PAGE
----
• The amount of financial resources needed to conduct the activity. For example, some patient group engagement activities might be longer-term and require continual financial investment.

  • The level of staff time and expertise required across the lifespan of the activity.

  • The amount of organizational commitment needed, given existing infrastructure. For example, some patient group engagement activities might demand a great deal of commitment from the organization to establish necessary infrastructure and processes.

  • The amount of direct patient involvement and potential patient burden. For example, some patient group engagement activities might necessitate interacting directly with patient populations and require a great deal of patients' time and effort.

  • Reputational risks posed by engaging in the activity. For example, some patient group engagement activities might pose a potentially serious risk to the reputation of the sponsor or patient group if not done well or if the partnership is perceived to violate the ethos of the organization.

Modifications to the 31 Patient Group Engagement Activities

Representatives also suggested ways to refine the original list of 31 patient group engagement activities, such as clarifying any unclear descriptions of engagement methods, combining methods that were similar, and identifying any other engagement methods they felt were missing from the original list. Suggested modifications were compiled and used to condense the list of patient group engagement activities to 24 unique activities across the medical product development lifecycle (Fig. 1; see supplemental material for further description of each engagement activity).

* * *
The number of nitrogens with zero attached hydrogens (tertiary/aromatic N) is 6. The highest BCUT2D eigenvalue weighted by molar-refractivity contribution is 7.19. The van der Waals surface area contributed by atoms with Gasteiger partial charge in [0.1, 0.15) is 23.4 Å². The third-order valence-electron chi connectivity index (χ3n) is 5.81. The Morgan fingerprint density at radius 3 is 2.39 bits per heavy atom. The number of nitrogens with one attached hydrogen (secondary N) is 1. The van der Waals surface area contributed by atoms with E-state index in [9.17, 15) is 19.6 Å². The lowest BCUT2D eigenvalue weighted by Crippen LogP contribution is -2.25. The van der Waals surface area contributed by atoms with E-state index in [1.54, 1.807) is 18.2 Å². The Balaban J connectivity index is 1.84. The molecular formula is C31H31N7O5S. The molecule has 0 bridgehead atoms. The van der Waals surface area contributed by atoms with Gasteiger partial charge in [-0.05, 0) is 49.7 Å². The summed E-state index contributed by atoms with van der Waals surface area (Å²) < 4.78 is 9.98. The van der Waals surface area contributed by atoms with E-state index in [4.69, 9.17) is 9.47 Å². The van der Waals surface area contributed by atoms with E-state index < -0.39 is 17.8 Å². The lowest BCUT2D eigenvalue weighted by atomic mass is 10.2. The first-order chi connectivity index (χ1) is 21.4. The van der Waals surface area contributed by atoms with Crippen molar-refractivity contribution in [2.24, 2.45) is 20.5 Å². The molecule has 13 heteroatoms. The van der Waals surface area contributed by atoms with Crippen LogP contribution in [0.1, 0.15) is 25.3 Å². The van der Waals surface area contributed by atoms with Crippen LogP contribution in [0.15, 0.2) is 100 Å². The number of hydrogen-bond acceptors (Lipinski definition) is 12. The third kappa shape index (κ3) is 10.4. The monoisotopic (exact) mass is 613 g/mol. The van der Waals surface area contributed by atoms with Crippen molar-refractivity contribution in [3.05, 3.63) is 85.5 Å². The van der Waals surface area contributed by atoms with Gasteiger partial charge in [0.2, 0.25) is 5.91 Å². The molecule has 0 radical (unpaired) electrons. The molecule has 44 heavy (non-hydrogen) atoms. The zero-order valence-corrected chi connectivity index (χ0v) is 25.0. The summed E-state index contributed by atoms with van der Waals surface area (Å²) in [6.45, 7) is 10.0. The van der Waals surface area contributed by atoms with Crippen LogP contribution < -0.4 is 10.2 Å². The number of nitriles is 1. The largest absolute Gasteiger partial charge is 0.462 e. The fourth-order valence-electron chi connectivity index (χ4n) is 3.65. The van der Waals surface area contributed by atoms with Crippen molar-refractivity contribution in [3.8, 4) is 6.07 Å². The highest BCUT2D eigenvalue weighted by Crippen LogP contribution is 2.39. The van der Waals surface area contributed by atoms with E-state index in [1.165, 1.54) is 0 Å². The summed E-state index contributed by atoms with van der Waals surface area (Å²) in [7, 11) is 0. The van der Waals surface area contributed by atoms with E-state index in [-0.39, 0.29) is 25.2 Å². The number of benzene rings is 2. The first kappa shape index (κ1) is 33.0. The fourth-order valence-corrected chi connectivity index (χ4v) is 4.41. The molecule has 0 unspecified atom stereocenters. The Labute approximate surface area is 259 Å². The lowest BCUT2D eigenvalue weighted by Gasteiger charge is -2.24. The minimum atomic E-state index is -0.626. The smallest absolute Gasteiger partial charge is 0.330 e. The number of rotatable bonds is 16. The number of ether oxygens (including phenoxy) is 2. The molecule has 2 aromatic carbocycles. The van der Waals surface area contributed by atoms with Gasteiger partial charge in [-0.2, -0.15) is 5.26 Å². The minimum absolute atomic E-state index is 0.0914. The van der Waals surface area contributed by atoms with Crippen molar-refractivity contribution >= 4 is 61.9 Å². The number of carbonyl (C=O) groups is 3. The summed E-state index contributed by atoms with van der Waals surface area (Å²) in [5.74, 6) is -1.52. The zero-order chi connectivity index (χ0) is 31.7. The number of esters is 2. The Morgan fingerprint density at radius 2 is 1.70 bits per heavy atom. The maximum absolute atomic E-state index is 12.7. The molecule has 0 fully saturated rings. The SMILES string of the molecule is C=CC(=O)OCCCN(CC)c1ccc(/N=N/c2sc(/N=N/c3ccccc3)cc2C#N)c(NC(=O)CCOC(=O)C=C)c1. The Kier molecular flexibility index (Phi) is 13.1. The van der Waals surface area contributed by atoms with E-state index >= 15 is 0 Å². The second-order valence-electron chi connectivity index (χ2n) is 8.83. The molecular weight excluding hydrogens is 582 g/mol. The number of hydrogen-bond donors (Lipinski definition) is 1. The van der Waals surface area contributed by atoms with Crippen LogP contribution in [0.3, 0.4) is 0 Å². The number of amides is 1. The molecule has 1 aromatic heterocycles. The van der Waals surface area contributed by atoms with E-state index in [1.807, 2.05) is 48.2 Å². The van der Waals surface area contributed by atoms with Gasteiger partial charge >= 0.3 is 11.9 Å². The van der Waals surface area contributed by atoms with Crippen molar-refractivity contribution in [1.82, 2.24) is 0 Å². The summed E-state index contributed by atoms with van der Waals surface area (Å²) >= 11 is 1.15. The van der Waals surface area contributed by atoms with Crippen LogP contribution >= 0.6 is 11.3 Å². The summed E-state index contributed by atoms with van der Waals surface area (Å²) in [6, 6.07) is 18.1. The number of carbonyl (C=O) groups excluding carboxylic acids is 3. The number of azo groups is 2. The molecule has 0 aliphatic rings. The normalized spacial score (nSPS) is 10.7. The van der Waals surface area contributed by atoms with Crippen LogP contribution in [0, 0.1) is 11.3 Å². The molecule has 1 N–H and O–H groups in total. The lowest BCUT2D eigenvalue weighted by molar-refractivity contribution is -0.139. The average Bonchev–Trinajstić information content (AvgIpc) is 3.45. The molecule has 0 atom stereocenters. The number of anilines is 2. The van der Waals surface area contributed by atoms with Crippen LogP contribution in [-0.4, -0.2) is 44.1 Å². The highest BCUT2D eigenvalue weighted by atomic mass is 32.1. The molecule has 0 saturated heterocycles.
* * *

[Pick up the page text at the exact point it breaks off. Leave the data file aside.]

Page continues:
Figure 1
figure 1

Refined List of Patient Group Engagement Activities.


Although best practices and research for assessing patient group engagement are still evolving, this type of collaboration is recognized as having the potential to significantly improve the clinical trial enterprise [2, 18]. Ensuring that collaboration is focused on areas where the greatest benefit can be achieved for everyone involved, given limited resources, is an important step in the development of strong partnerships to improve the relevance of information gathered from clinical trials.

CTTI Prioritization Tool for Sponsors and Patient Groups

We used the findings in these interviews to develop a web-based tool to help clinical research sponsors and patient groups, both individually and jointly, identify high-priority patient group engagement activities that will be most relevant to their clinical research interests and needs.

The resulting "prioritization tool" supports users in identifying engagement activities that are most relevant to their situation (e.g., a particular clinical trial, or a collaboration across a development program), and provides a framework for transparent and intentional decision-making. The tool is available on the CTTI website:

The tool seeks to assist users in identifying:

  1. 1.

    Relevant engagement activities that would be of most value (high benefit and low investment) to pursue on their own or in partnership

  2. 2.

    Engagement activities that would be beneficial for their constituents but that may be too costly to invest in (high benefit and high investment activities)

  3. 3.